Merlin, concerning your last paragraph in #41, I would think the concrete occasions of bigger are identical in respect of bigger just as one molecule of water is identical to another. They differ in how hard it was to access the two qualitative identities, and in the case of bigger, it is a single quality (which must be specified, such as volume or weight), whereas in the two water molecules, it is collections of qualities (exhaustive and) identical between the two molecules.

 

By the way, bigger is one of those concepts I exclude as validly falling under Rand’s measurement-omission form of concepts, as it is a concept presupposed by measurement. Rand did not realize she should exclude the measurement-presupposition concepts because she fell into conflation at times, as you have also observed, over the some-any of membership relations with the some-any of measure-value relations. Then she would think of logical connectives such as and (which is a presupposition of measurement comprehension, though she was not thinking of that role) and say, “yes, here is an occasion of conjunction in thought, here is another occasion of conjunction in thought—some-any occasion, there you go.” Of course, in my estimation, this error and my corrective is modest next to what remains for measurement analysis of concepts, which I continue to develop.



Post 47

Monday, May 12, 2014 - 10:36amSanction this postReply
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Me (#41): As for essences being "in" particulars, the notion sounds plausible for entities and attributes but not for relations. If 2 atoms of hydrogen and 1 atom of oxygen connected by covalent bonds is the essence of water, it's plausible. But in what particular(s) is "bigger" or "causality"?

Stephen: Merlin, concerning your last paragraph in #41, I would think the concrete occasions of bigger are identical in respect of bigger just as one molecule of water is identical to another. They differ in how hard it was to access the two qualitative identities, and in the case of bigger, it is a single quality (which must be specified, such as volume or weight), whereas in the two water molecules, it is collections of qualities (exhaustive and) identical between the two molecules.

 

My focus was on the word "in". One thing bigger than another denotes a relationship, for which I regard the preposition "between" (like you did for "identical") more fitting than "in."



Post 48

Sunday, May 18, 2014 - 3:54amSanction this postReply
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In July 1945, Rand remarked in a letter to Isabel Patterson: “I am reading a long, detailed history of philosophy. I’m reading Aristotle in person and a lot of other things. . . . It’s actually painful for me to read Plato . . . . But I must do it.” The editor of Letters of Ayn Rand identifies that history of philosophy as the one by B. A. G. Fuller. I have obtained this text History of Philosophy – Ancient, Medieval, and Modern in its second edition, which was issued in 1945.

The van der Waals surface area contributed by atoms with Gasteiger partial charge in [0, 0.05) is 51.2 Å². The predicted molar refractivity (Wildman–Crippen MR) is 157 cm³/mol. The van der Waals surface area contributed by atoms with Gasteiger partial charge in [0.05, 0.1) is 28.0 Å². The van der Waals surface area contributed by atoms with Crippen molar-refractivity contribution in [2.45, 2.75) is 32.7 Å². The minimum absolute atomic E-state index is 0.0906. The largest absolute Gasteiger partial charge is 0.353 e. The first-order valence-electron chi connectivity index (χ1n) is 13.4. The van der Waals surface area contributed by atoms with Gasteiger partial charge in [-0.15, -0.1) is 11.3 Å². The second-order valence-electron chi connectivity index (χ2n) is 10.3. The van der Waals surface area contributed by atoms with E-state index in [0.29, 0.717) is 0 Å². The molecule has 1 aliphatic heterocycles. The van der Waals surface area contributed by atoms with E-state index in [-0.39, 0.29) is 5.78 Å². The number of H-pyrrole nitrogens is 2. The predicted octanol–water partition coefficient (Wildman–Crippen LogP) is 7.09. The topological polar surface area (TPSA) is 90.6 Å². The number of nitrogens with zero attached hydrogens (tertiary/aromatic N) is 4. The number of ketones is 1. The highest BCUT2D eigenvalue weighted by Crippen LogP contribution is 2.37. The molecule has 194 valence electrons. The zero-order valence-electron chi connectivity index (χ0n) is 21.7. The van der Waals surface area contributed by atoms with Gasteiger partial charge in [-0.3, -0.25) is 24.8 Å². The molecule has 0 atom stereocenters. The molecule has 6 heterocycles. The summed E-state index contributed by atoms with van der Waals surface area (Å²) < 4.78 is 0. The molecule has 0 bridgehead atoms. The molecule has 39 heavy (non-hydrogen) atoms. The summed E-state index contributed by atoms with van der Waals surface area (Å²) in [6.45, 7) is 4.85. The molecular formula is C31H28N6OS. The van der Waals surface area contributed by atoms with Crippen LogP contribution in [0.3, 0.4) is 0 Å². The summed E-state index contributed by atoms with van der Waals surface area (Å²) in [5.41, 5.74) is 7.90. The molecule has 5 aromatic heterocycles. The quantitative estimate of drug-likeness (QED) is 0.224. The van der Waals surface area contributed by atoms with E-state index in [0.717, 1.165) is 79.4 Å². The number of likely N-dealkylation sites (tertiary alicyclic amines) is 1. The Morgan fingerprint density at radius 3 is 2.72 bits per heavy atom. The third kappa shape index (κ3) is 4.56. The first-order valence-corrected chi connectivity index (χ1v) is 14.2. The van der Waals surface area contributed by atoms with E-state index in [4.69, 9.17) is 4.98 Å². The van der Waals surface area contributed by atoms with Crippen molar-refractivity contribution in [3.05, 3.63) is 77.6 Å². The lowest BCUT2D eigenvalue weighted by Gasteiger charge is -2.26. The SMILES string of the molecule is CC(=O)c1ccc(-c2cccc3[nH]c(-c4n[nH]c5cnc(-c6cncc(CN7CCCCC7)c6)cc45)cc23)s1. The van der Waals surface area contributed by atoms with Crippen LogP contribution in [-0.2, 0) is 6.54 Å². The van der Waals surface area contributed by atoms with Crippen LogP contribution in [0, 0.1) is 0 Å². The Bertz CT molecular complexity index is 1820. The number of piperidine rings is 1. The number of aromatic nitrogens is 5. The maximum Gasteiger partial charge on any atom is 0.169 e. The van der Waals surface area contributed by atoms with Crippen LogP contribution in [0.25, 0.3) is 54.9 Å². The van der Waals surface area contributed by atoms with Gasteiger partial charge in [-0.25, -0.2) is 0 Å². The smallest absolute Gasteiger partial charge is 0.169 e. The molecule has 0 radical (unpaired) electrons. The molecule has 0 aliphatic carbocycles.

Chapter XXV is “The Question of Universals.” Fuller focuses on this issue in the eleventh and twelfth centuries, on Roscellinus, Anselm, William of Champeaux, and Abelard. He summarizes the ultra-realism of Plato and the substantial-forms realism of Aristotle. It is common to characterize Roscellinus as a nominalist, but Fuller and others object to applying this classification to him. As Fuller understands him, Roscellinus held against Plato’s existence of universals apart from and prior to individual things, and he held against Aristotle’s existence of universals in and as part of individual things; he held universals exist only in the mind. That is not to say they are not real. Quite the contrary. They really do exist in the mind, and they exist there as universals. So Fuller classes Roscellinus as a type of realist about universals. He reserves nominalist for the later view that universals do not exist anywhere and that it is with mental images standing for classes of things that we think, not with universals.

 

Against Roscellinus, William of Champeaux advocated a kind of Platonic ultra-realism. Those two men were teachers of Abelard, who argued against both of their theories. Abelard argued that universals “exist at the same time ante res (as Ideas in the divine intellect), in rebus (as the common natures shared by individual substances) and post res (as the general concepts formed by human minds).”

Abelard a Moderate Realist. This doctrine, which took a middle course between the extreme positions of William of Champeaux and Roscellinus is sometimes called conceptualism. But conceptualism, like nominalism, is now regarded by many historians of philosophy as a term more properly applied to later teaching, and Abelard is classified by them as a moderate realist—much more “moderate,” needless to say, than Roscellinus. His view was later adopted, with some modifications, by Thomas Aquinas . . . . (376)